Jun 27, 2023 | John W. Coleman

On June 28 we remember John Wesley’s birth 220 years ago in 1703. (His original birthdate was June 17, until England changed from the Julian calendar to the Gregorian calendar in 1752.) He died in 1791.

Wesley was an Anglican priest and theologian but also the founder of the Methodism sect. Along with his brother Charles, he was dissatisfied with the church of his time and was seeking a faith tradition that was more “ancient, biblical, and relevant to the lives of everyday people.” In 1738, Wesley had a mystical, lifechanging experience on Aldersgate Street in London where he felt his “heart strangely warmed.

“Love rather than dogma became the basis of Methodism. Preaching and teaching this new path required prodigious patience, courage, and energy.”*“The whole world is my parish,” Wesley told people, as he sought to preach Christ’s gospel of grace in every place, even outdoors.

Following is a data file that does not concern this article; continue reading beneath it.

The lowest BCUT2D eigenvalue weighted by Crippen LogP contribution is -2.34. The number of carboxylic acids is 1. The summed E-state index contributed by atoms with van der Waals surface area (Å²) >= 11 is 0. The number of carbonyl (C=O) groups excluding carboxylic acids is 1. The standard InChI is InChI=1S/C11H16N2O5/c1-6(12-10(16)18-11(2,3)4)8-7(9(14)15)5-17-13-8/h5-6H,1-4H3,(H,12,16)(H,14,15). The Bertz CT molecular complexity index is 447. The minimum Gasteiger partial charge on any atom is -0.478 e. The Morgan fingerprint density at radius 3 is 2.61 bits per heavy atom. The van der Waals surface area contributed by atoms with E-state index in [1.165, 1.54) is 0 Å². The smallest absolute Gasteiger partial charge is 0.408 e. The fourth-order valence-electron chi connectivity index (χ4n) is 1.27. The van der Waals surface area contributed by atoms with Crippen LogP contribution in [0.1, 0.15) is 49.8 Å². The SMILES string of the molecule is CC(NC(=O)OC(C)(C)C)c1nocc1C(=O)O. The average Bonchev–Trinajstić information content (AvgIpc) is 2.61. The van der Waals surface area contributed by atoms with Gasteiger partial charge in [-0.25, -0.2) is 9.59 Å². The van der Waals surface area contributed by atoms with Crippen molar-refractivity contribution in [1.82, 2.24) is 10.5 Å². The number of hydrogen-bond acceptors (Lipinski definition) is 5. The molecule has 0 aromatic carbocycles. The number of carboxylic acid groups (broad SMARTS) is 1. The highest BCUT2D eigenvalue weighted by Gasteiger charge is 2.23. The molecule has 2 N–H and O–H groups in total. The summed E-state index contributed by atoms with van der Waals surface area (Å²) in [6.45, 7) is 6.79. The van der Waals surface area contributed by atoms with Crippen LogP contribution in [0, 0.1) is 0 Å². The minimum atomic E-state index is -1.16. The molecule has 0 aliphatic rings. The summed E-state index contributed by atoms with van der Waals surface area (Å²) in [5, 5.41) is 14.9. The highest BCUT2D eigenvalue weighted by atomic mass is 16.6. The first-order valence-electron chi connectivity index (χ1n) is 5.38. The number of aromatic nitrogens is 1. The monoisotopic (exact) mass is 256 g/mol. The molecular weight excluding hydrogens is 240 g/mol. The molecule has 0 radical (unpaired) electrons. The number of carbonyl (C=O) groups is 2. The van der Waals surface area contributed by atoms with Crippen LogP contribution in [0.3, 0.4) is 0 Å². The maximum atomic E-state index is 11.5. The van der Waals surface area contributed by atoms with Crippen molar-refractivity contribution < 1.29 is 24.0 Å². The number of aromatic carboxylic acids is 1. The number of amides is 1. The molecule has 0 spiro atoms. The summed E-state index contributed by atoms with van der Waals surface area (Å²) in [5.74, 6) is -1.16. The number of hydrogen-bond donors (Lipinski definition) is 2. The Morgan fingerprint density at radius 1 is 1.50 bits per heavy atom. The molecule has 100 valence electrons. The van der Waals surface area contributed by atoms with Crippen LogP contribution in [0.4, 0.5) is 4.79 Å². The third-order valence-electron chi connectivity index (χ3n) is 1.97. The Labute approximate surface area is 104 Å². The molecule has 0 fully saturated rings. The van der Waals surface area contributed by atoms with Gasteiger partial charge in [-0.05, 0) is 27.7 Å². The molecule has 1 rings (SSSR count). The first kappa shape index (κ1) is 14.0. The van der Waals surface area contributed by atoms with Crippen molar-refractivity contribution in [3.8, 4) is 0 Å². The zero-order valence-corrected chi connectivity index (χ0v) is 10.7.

He ignited the birth of Methodism in America; and he published more than 400 books and hymns, while his brother Charles Wesley composed more than 9,000 hymns and sacred poems. Together, “they taught and practiced a form of Christian discipleship that held together faith and works, personal and social holiness, physical and spiritual concerns, works of piety and works of mercy.”*

John Wesley wrote this in his journal:
Tue. 28 June 1775. This being my birthday, the first day of my seventy-second year, I was considering, How is this, that I find just the same strength as I did thirty years ago? That my sight is considerably better now and my nerves firmer than they were then? That I have none of the infirmities of old age and have lost several I had in my youth? The grand cause is the good pleasure of God, who doth whatsoever pleaseth him. The chief means are: (1) My constantly rising at four, for about fifty years. (2) My generally preaching at five in the morning, one of the most healthy exercises in the world. (3) My never travelling less, by sea or land, than four thousand five hundred miles in a year.

*Source: https://www.spiritualityandpractice.com/practices/naming-the-days/view/23140/john-wesleys-birthday.